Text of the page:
Biometric Encryption Algorithm Registration and Transmission

Now with reference to FIG. 5, additional embodiments of the present disclosure for establishing secure communications between devices will be described. In this regard, FIG. 5 illustrates the same transmitting and receiving devices 102-104 and their component architectures that were described with reference to FIG. 1, above. As mentioned previously, the Receiving Device 104 may provide the Transmitting Device 102 with the encryption algorithm data (EAD) once standard encryption (e.g. RSA) is established on an in-band communication channel. Alternatively, the EAD table 502 data may be transmitted on an out-of-band channel similar to the description provided above with reference to FIGS. 4A-B. In either instance, the encryption algorithm may be encoded as a series of index pointers into a SAI table that includes an optional duration/packet size field. Once the public key has been sent, the Receiving Device 104 reads the EAD table 502 and transmits its' contents to the Transmitting Device 102. Then, the Transmitting Device initializes it's EAD table 504 using the received data. As a result, the Transmitting Device 102 may then commence data transmission with the Receiving Device 104 using the dynamic encryption algorithm defined in the exchanged data. In the embodiment in which an out-of-band communication channel is available, the contents of the EAD table 502 may be transmitted via an out-of-band communication channel. This further improves security by making encryption algorithm data not observable by any observers on the in-band channel.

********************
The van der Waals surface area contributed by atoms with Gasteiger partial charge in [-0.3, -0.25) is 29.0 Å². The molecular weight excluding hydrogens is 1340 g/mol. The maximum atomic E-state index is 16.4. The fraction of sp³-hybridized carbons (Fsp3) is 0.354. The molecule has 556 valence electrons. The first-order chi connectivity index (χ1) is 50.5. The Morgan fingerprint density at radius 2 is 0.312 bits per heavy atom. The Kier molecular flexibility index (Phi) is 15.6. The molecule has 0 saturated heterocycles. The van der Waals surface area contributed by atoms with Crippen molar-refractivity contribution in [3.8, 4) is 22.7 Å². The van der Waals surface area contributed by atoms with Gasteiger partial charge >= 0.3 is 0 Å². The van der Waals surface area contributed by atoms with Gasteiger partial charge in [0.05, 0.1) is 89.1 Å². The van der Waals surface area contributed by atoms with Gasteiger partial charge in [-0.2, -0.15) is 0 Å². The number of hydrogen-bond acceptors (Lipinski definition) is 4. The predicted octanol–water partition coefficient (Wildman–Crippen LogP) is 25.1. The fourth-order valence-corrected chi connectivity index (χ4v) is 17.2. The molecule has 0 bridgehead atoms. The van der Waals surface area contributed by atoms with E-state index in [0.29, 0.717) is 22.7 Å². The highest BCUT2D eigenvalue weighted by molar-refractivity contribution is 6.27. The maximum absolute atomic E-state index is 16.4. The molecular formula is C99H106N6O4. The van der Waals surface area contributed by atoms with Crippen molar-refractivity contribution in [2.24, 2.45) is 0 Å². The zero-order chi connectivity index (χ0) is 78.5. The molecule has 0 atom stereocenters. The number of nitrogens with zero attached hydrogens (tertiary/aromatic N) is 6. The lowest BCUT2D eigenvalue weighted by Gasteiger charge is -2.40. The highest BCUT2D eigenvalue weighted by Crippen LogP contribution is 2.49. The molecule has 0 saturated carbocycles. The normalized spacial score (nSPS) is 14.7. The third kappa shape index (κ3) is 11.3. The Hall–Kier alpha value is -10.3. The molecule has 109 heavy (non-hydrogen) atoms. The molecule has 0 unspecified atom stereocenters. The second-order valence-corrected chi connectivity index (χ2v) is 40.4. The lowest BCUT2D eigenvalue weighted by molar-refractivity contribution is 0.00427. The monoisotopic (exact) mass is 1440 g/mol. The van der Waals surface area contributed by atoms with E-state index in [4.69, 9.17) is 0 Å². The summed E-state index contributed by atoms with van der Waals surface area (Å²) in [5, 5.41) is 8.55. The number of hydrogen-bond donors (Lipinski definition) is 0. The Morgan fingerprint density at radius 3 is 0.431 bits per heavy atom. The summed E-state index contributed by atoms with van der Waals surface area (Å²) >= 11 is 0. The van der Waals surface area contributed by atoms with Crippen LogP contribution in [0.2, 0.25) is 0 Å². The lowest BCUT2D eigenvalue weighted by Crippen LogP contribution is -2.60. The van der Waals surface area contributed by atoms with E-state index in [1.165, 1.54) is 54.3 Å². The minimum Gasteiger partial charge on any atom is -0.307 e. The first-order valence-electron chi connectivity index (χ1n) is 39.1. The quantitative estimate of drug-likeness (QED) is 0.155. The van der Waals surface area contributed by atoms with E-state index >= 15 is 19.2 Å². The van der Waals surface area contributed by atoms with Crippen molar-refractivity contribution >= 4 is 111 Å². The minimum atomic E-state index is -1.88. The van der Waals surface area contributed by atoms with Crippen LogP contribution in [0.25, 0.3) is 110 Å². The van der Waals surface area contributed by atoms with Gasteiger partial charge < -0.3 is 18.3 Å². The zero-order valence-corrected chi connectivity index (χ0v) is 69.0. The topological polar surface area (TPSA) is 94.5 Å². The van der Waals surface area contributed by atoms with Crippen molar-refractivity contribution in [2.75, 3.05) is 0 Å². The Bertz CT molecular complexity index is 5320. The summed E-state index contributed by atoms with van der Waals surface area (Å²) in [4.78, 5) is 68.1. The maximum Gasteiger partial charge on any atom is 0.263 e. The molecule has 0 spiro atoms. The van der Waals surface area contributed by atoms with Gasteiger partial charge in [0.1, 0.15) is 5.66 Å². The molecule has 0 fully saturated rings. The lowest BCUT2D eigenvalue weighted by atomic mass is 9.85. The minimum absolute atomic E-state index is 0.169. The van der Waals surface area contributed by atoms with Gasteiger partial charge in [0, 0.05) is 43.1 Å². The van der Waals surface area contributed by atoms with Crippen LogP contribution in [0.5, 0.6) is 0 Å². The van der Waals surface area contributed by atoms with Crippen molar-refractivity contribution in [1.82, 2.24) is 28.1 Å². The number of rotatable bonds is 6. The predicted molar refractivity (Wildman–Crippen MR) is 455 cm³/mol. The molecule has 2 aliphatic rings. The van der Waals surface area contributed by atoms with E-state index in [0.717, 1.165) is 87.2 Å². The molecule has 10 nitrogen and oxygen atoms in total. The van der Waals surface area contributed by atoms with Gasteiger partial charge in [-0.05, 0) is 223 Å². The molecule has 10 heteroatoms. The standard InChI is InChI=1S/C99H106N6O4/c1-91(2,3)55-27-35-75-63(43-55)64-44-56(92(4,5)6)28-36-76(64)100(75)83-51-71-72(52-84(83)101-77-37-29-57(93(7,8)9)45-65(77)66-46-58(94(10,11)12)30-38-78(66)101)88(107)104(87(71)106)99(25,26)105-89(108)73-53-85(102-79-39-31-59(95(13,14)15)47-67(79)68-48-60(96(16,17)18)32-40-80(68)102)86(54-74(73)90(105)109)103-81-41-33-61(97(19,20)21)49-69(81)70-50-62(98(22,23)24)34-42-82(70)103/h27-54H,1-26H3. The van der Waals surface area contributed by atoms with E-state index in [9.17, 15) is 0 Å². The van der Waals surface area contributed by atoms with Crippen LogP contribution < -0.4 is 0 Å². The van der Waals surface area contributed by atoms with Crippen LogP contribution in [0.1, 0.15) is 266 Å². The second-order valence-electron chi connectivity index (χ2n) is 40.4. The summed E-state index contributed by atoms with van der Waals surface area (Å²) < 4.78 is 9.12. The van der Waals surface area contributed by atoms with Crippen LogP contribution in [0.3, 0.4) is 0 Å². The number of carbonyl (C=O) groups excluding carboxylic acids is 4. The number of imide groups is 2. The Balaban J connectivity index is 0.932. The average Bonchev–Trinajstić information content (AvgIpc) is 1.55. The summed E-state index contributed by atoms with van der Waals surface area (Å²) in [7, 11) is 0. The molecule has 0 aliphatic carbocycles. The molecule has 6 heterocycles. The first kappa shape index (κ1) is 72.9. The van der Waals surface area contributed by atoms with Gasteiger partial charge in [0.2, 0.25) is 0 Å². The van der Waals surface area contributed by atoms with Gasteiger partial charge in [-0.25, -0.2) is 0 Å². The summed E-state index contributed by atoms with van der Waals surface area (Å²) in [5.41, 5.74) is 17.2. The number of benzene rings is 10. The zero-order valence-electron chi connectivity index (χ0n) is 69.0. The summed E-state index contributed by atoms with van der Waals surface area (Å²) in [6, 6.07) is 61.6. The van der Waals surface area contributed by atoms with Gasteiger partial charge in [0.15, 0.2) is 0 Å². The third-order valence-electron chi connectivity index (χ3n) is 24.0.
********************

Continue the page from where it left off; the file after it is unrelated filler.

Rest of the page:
While the preferred embodiment of the present disclosure has been illustrated and described, it will be appreciated that various changes can be made therein without departing from the spirit and scope of the disclosed subject matter.